intervention began with training the teachers in interactive book reading
strategies. This training consisted of instruction in (a) defining vocabulary
words and providing opportunities for the children to use vocabulary from
BEYOND THE PAGES OF A BOOK 245
the books, (b) asking open-ended questions and allowing children to talk
beyond a "yes" or "no" response, and (c) providing children with oppor-
tunities to talk and to be heard.
Specifically, the intervention teachers were instructed to introduce the
target vocabulary before the book reading. The teachers were trained to
show the children an object that represented a vocabulary word and ask,
"What is this?" or "What do you call this?" The teacher would then say,
"What can I do with this ?" or "Tell me what you know about this ."
During the book reading, teachers were trained to ask questions that
promoted discussions, such as "Tell me more about what is happening on
this page." "What do you think will happen next?" and "Why do you think
that the character did that?" The teachers were provided with examples of
these open-ended questions. As the teachers implemented the intervention,
they began to develop their own questions that encouraged children to talk
about the book. After reading the story, teachers were instructed to ask the
children reflection questions such as "What part of the book did you like
the best?" and 'Tell me why you think the boy thought that the carrot
would grow." (See the Appendix for excerpts from before, during, and after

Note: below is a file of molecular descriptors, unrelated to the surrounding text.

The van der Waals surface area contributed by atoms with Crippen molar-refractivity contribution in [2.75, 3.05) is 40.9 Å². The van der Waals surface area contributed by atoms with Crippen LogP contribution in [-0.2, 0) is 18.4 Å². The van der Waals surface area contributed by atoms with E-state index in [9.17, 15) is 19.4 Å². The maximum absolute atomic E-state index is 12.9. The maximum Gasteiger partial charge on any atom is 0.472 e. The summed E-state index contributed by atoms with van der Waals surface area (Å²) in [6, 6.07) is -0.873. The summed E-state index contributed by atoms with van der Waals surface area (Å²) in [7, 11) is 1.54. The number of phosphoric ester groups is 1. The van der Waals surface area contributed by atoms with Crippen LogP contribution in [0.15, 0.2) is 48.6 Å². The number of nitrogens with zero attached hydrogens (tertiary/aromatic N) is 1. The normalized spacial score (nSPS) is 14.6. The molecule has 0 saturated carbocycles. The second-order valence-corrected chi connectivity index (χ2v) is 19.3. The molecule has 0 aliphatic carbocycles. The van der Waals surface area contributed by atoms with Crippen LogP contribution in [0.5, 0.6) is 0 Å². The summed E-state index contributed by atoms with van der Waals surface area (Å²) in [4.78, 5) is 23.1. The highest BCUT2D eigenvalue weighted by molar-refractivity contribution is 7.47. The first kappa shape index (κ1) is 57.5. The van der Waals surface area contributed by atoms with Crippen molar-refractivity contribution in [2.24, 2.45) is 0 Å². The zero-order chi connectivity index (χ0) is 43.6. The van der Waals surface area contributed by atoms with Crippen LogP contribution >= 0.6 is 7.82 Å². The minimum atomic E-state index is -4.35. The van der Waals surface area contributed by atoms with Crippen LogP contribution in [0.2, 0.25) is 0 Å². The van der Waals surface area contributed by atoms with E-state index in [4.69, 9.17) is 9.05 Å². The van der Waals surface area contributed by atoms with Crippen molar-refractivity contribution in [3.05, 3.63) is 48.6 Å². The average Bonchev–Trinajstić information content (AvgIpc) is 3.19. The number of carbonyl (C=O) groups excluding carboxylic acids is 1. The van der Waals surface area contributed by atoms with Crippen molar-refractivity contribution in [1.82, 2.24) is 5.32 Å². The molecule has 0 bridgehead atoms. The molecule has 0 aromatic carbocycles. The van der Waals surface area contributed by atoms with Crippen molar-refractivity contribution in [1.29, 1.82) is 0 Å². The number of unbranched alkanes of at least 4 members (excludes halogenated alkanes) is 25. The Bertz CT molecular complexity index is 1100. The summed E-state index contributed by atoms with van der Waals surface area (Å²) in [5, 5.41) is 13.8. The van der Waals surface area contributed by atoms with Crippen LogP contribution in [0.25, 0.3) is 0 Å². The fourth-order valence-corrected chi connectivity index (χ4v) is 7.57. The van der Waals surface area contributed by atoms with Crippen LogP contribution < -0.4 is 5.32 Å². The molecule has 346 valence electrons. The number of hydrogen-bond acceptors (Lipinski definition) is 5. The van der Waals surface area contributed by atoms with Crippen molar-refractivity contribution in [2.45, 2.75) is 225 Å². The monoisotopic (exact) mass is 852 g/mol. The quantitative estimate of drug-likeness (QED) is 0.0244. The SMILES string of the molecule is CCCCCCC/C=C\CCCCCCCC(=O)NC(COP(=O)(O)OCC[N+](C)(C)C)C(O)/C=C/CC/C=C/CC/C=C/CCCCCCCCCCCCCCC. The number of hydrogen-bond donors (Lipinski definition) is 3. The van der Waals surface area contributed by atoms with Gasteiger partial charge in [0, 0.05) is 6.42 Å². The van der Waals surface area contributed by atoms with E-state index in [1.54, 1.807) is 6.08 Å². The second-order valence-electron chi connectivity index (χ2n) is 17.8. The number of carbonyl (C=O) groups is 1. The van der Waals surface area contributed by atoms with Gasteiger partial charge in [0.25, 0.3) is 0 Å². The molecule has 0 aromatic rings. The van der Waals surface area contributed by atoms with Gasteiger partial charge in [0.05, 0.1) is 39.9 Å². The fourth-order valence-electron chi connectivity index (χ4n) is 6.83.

interactive book reading in both the intervention and control classes.)
Because this intervention was conducted with whole groups, teachers
were also given guidance in techniques that would help children to listen
while a child was speaking. Mary Alice Bond then modeled these strategies
in the intervention classrooms. After the modeling, the teachers discussed
the strategies they observed and the alternative strategies that could have
been used. In addition to training, the teachers were provided with books
and materials to implement the interactive book reading.
Each intervention teacher was given a box of materials for the topic that
was to be presented. The materials in each box were organized around
specific themes or topics that are commonly used in preschool classrooms,
such as "welcome to school," "clothing," and "the seasons." Each box
contained two age-appropriate trade books related to a topic or theme. The
two books contained similar vocabulary words on the selected topic. Each
box also contained concrete objects that represented the target vocabulary
in the trade books. The intervention teachers and the researchers collabo-
rated in selecting the target vocabulary words. The target words repre-
sented common words that were thought to be unfamiliar to the children in
the study yet necessary for story comprehension. Materials also included a
big book of pictures of the target vocabulary words and the same book in
a smaller form. In addition, the teacher was given written instructions for
center activities that would reinforce the use of the target vocabulary. For
example, the garden prop box contained two trade books: The Carrot Seed